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JHB

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Current location: Somewhere in the NYC metropolitan statistical area
Member since: 2001
Number of posts: 33,493

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We do need more brackets that stretch higher up the income scale, though the details...

...should be open for debate. The main goal is reversing what the 80s ushered in, that the highest virtue was shooting money skyward -- as much as possible, as fast as possible, as high as possible. Even with all the loopholes that let the well-off and wealthy avoid paying the top rates, the old high-level brackets put a damper in that upward geyser (and many of the loopholes still helped push money outward rather than upward). It was the 80s tax cuts and other policies that removed that damper and eliminated drawbacks to grabbing for every last dollar.

Back during the centennial of the Income Tax in 2013, the Tax Foundation put out a spreadsheet of historical tax rates (in both original and inflation-adjusted terms). Since "Is $250K/year 'rich'?" was still making the rounds in tax discussions (or blather, from some sources) and I know things had been very different pre-Reagan, I crunched some numbers and wound up focusing on the number and spread of brackets rather than the rates themselves.

For instance, here's the distribution of brackets from 1942 to 2013 (using 'married couple filing jointly' inflation-adjusted data):



I used 1942 as a start because in inflation-adjusted numbers spiked so far upward before then (and even more just before the Roosevelt administration but quickly came back to a less-astronomical top bracket boundary) that I would have needed to build a "skip" in the graph, and my Excel skills weren't up to that.

The compression of rates as you move forward in time is how inflation shows up in the inflation-adjusted numbers, and you can see when various tax reform efforts changed things. It wasn't until the mid-80s that tax brackets indexed to inflation and stayed relatively steady across years.

But look how far up the income spectrum those past brackets ran. To pick one year, "good old 1955" as the movie said, there were 24 brackets. Adjusted for inflation, 16 of them affected taxable income over $250K. Two thirds of all the brackets. 11 of those affected income over the equivalent of $500K. About 45% of the brackets. The top rate (91% that year) kicked in for taxable income over the equivalent of about $3.3 million.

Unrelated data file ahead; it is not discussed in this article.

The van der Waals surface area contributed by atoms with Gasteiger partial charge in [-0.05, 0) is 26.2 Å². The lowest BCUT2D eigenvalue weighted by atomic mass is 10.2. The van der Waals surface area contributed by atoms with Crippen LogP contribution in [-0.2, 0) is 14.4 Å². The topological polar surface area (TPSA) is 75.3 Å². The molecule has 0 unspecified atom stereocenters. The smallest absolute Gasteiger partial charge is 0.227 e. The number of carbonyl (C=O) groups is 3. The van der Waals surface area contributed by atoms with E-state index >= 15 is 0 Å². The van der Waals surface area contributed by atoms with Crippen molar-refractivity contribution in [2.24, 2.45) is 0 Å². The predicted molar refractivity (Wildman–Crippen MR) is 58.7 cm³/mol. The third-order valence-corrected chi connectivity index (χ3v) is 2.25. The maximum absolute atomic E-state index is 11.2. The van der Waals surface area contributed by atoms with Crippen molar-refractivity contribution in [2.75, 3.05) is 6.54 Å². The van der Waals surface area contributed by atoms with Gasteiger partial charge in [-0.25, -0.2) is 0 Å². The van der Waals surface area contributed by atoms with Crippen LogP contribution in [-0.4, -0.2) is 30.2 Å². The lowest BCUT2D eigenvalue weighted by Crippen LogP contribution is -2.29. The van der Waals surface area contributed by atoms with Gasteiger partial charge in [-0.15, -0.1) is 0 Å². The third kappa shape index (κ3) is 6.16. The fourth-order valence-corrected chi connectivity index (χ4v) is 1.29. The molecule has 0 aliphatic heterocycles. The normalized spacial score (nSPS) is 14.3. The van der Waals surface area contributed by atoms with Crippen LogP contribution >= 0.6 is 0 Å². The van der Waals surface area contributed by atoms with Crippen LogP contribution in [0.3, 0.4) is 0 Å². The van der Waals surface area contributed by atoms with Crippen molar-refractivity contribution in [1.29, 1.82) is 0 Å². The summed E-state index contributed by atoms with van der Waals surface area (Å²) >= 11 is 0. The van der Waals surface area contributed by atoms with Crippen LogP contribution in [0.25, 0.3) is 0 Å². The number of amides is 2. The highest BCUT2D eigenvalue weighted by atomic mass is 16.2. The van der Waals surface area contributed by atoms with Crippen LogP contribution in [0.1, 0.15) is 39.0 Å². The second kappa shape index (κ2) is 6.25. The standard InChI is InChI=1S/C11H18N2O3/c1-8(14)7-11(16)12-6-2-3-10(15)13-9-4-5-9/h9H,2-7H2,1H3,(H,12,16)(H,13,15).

Here's the yearly breakdown for total brackets vs number affecting inflation-adjusted income over $250K and $500K:


The reason I think raising awareness of these bracket spreads rather than the raw rates is because how it changes the framing and terms of the debate. Instead of going hammer and tongs over particular thresholds like $250K or $400K, it points up that there is a lot more room to maneuver. Historical bracket levels were wiped out in the 80s and have never returned. They should, even if the actual rates are open to debate.

From 2005:

https://driftglass.blogspot.com/2005/04/little-red-state-fundy-sez.html
Little Red State Fundy sez...



Whatever will we tell the children?


One day we will have to explain to the children what happened when Thurston Howell III lost his right mind and decided that for the sake of some tax cuts to make him incrementally more comfortable, his very bestest buddies in the whole, wide world were the Ultra Right Wing Gorgons down in Jesusland.

May I suggest the following?

The Story of Little Red State Fundy



Little Red State Fundy found a grain of hate.

"Who will help me plant the hate?" she asked.

"Not I," said the Moderate Republicans.

"Not I," said the Undecideds.

"Not I," said the Libertarians.

"Then I will," said Little Red State Fundy.

So she buried the hate in the bloody ground of the Old Confederacy. After a while it grew up paranoid and ignorant and violent.

"The hate is ripe now," said Little Red State Fundy. "Who will do the mass mailings and preach bigotry from the Pulpit?"

"Not I," said the Moderate Republicans.

"Not I," said the Undecideds.

"Not I," said the Libertarians.

"Then I will," said Little Red State Fundy.

So she licked envelopes until her bill was cracked and dry and stood up into the House of God and crowed to her flocks in their millions that God Loved Them for hating and killing creatures who were not like them.

Then she asked, "Who will help me focus this hatred politically?"

"Not I," said the Moderate Republicans.

"Not I," said the Undecideds.

"Not I," said the Libertarians.

"Then I will," said Little Red State Fundy.

So she made databases and phone banks, and walked door-to-door with petitions that talked of Gods Great Hatred of Gays, and Gods Great Hatred of Judges that did not worship the Hate God in exactly the way the Little Red State Fundy told them to.

Then she carried the hate to steps of the Congress and the White House.

"Who will make a mandate from this hate?" she asked.

"Not I," said the Moderate Republicans.

"Not I," said the Undecideds.

"Not I," said the Libertarians.

"Then I will," said Little Red State Fundy.